The Covers Record
|The Covers Record|
|Studio album by Cat Power|
|Released||March 21, 2000|
|Recorded||Summer, 1998 – November, 1999|
|Cat Power chronology|
The album consists almost entirely of cover songs, with the exception of a new version of Marshall's song "In this Hole," which initially appeared on Cat Power's 1996 album What Would the Community Think.
The success of Cat Power’s fourth album, Moon Pix (1998), led to high expectations for her follow-up, and made it difficult for her to live what she called “a normal life.” She elected to release an album of covers in part because she felt more comfortable playing covers than her own material. Between Moon Pix and what became The Covers Record, she scheduled a number of solo shows during which she played only covers. In order to take attention away from herself, she projected the 1928 French silent film The Passion of Joan of Arc behind her onstage.
Marshall’s decision to release a covers album was disappointing to Matador, who considered her a “genius songwriter” and wanted to capitalize on the success of Moon Pix. According to Gerard Cosloy, the promotional campaign for The Covers Record, which he calls “a great album,” was intentionally “muted,” in order to allow it to “find its audience.” However, Marshall saw The Covers Record as a personal and important release, and interpreted this as lack of faith on the record company’s behalf in the record’s ability to connect with her audience.
The album was recorded at Night Owl Studios, Kampo Studios and Rare Book Room Studios, in New York City, in 1998 and 1999. According to Marshall, “I ended up in the studio recording with this young man at this place called Night Owl Studios across from Penn Station. I did most of the songs there just very, very, very, very quickly, and there’s like four songs that are from different recording sessions.”
Reception and legacy
|The Rolling Stone Album Guide|||
Rob Sheffield of Rolling Stone called the album "a stopgap" until the release of her next album of original material, but described her stripped-down version of the Rolling Stones' "Satisfaction" as "powerful." Spin called the album "essential," and wrote, "With only a guitar or piano, and a voice that is developing into one of the most expressive in rock, Marshall crafts deeply textured explorations of heartache, terror, longing, dismay, and emotions I'm pretty sure I've not found yet.... Rock will see few finer releases this year." Rhapsody (online music service) praised the album, calling it one of their favorite cover albums.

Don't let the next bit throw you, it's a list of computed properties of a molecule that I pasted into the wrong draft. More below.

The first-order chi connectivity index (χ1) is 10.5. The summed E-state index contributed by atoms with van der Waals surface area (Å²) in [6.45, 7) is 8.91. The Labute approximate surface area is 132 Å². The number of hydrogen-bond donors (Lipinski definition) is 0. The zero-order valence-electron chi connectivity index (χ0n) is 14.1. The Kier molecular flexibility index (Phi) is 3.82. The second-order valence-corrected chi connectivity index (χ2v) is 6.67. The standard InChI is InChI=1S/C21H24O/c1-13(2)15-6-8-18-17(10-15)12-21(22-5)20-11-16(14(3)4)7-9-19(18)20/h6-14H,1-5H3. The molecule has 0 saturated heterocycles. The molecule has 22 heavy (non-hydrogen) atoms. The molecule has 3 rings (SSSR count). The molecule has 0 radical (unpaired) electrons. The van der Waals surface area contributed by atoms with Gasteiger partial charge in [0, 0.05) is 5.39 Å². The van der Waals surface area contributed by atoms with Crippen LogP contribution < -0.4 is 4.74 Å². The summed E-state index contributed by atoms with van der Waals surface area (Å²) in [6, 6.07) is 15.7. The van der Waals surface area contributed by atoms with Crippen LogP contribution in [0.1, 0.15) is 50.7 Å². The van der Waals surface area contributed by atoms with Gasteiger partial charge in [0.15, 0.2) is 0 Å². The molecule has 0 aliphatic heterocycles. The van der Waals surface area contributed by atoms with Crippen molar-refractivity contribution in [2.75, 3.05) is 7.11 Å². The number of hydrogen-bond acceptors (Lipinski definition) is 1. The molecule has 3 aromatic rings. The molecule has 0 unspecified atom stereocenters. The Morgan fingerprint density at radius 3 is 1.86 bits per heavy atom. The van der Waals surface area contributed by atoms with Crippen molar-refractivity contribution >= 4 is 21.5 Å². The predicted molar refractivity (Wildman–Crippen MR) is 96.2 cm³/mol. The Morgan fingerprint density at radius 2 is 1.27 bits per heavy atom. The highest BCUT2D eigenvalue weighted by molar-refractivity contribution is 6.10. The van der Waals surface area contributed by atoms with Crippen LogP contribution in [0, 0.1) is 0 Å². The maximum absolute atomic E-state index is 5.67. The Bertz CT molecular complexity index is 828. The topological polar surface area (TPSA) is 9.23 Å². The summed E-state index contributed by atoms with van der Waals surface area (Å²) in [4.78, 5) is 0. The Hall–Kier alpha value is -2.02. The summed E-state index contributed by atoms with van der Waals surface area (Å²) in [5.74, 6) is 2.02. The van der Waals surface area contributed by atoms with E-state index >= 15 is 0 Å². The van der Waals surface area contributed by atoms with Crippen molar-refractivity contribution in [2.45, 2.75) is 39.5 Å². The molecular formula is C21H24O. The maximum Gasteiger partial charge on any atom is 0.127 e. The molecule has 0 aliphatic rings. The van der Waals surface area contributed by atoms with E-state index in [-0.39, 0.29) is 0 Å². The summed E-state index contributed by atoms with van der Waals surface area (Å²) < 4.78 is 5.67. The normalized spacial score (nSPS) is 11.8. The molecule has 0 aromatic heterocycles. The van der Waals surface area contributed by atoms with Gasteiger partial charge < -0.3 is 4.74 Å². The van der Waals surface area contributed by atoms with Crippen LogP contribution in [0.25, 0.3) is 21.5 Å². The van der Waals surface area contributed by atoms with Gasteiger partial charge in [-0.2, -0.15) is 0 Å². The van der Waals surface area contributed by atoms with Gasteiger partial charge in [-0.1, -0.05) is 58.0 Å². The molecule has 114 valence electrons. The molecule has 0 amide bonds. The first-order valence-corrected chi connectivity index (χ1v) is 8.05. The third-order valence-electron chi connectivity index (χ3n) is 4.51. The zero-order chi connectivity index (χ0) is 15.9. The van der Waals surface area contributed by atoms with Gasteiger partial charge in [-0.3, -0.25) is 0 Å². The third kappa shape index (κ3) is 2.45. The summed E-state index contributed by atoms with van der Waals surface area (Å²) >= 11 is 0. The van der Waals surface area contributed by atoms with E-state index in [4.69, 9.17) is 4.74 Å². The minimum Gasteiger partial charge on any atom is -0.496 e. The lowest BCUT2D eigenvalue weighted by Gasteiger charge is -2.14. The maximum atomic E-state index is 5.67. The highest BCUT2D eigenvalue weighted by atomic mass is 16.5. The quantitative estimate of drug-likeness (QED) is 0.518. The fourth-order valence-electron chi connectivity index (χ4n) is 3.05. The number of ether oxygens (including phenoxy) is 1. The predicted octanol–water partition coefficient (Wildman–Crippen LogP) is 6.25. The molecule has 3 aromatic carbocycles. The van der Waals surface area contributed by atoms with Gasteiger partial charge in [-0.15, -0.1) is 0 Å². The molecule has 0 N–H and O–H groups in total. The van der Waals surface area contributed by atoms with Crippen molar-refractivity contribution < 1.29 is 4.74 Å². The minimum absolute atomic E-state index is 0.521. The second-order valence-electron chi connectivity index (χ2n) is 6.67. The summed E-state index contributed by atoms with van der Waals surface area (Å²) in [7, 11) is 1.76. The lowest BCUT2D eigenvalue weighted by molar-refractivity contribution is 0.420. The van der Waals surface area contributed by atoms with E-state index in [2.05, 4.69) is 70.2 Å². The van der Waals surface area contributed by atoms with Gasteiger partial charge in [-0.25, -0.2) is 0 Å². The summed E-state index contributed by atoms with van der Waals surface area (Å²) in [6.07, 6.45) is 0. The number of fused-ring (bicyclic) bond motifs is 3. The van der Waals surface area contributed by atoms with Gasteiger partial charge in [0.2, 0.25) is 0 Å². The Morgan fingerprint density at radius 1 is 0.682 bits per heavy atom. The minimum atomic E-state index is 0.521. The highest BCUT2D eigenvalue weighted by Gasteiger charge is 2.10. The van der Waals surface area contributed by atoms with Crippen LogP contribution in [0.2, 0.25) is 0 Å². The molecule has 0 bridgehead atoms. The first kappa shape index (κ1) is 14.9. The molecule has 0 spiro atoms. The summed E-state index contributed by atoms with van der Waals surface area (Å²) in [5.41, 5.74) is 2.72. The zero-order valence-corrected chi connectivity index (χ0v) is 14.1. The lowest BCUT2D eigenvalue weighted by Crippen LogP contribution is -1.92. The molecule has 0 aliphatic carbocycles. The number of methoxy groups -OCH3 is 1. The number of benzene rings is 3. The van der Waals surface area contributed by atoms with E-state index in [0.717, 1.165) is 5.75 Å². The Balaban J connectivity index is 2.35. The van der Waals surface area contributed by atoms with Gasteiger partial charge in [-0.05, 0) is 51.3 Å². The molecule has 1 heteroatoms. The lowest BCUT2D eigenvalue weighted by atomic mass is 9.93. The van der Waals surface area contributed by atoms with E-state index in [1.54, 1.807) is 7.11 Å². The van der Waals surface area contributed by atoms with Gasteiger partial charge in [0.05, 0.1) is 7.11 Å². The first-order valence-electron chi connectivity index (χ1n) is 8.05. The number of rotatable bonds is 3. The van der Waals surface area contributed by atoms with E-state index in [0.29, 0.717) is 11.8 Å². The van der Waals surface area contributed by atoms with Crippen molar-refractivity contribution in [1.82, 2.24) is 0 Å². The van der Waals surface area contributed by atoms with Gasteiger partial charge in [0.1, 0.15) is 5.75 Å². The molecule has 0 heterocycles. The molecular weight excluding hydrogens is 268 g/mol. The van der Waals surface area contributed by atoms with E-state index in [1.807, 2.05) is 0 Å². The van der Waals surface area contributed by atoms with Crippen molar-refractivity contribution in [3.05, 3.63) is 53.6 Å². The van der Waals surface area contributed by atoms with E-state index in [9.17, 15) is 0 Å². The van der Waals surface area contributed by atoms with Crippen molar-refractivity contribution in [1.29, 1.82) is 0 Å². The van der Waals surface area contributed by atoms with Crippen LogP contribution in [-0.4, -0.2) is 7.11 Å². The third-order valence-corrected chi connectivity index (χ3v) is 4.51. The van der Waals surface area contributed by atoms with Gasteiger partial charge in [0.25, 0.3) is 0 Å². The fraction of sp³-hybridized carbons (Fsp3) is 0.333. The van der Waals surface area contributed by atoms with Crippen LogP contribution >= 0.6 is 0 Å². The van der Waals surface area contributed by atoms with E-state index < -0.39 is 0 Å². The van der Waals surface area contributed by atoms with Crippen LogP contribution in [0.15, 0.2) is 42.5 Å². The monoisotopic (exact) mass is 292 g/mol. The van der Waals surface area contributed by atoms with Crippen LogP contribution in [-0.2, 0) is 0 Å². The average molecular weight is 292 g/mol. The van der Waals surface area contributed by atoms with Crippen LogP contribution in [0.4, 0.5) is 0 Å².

Foo Fighters singer and guitarist/ ex-Nirvana drummer Dave Grohl cited the album in a 2000 issue of NME, saying, "'Satisfaction' is the hit off that record, or so everybody thinks. But for me, it's that Velvet Underground song, "I Found a Reason". It's beautiful, beautiful, beautiful. My favourite." Grohl would work with Marshall on Cat Power's subsequent release, You Are Free (2003).
|1.||"(I Can't Get No) Satisfaction"||Mick Jagger, Keith Richards||The Rolling Stones||3:05|
|2.||"Kingsport Town"||Traditional||Bob Dylan||4:54|
|3.||"Troubled Waters"||Arthur Johnston, Sam Coslow||Mae West with Duke Ellington's Orchestra||3:29|
|4.||"Naked, If I Want To"||Jerry A. Miller Jr.||Moby Grape||2:47|
|5.||"Sweedeedee"||Michael Hurley||Michael Hurley||3:53|
|6.||"In This Hole"||Chan Marshall||Cat Power||4:26|
|7.||"I Found a Reason"||Lou Reed||The Velvet Underground||2:00|
|8.||"Wild Is the Wind"||Dimitri Tiomkin, Ned Washington||Johnny Mathis||4:10|
|9.||"Red Apples"||Bill Callahan||Smog||4:24|
|10.||"Paths of Victory"||Bob Dylan||Bob Dylan||3:24|
|11.||"Salty Dog"||Traditional||Papa Charlie Jackson||2:07|
|12.||"Sea of Love"||Philip Baptiste, George Khoury||Phil Phillips||2:19|
|Japanese bonus track|
|13.||"Love to Be Silly"||1:34|
Album – Billboard
- Goodman, Elizabeth (2009). Cat Power: A Good Woman. Three Rivers Press. ISBN 978-0-307-39636-5.
- "The Covers Record by Cat Power". Metacritic. Retrieved October 3, 2016.
- Phares, Heather. "The Covers Record – Cat Power". AllMusic. Retrieved October 3, 2016.
- "Cat Power: The Covers Record". Alternative Press (142). May 2000. p. 80.
- Hermes, Will (March 24, 2000). "The Covers Record". Entertainment Weekly. Retrieved April 7, 2018.
- Costa, Maddy (March 24, 2000). "Cat Power: The Covers Record (Matador)". The Guardian.
- Chonin, Neva (April 2, 2000). "Cat Power's 'Covers' Is Surreal Trip". Houston Chronicle. Retrieved April 7, 2018.
- Stubbs, David (March 17, 2000). "Cat Power – The Covers Record". NME. Archived from the original on April 8, 2000. Retrieved April 7, 2018.
- Rockermann, Kristin Sage (March 31, 2000). "Cat Power: The Covers Record". Pitchfork. Retrieved October 3, 2016.
- Sheffield, Rob (April 13, 2000). "The Covers Record". Rolling Stone. Retrieved April 7, 2018.
- Sheffield, Rob (April 10, 2010). "Cat Power: Album Guide". Rolling Stone. Archived from the original on November 27, 2010. Retrieved December 10, 2010.
- Weisbard, Eric (April 2000). "Cat Power: The Covers Record / Sex Mob: Solid Sender". Spin. 16 (4): 194. Retrieved April 7, 2018.
- "The Covers Record". Retrieved 3 October 2016.
- "The Covers Record by Cat Power". Retrieved 3 October 2016.
- Rhapsody’s Favorite Covers Albums Archived 2010-07-31 at the Wayback Machine. Referenced August 1, 2010
- NME issue 26 August 2000
- "Breaking & Entering". Billboard. Prometheus Global Media. March 30, 2003. Retrieved August 4, 2017.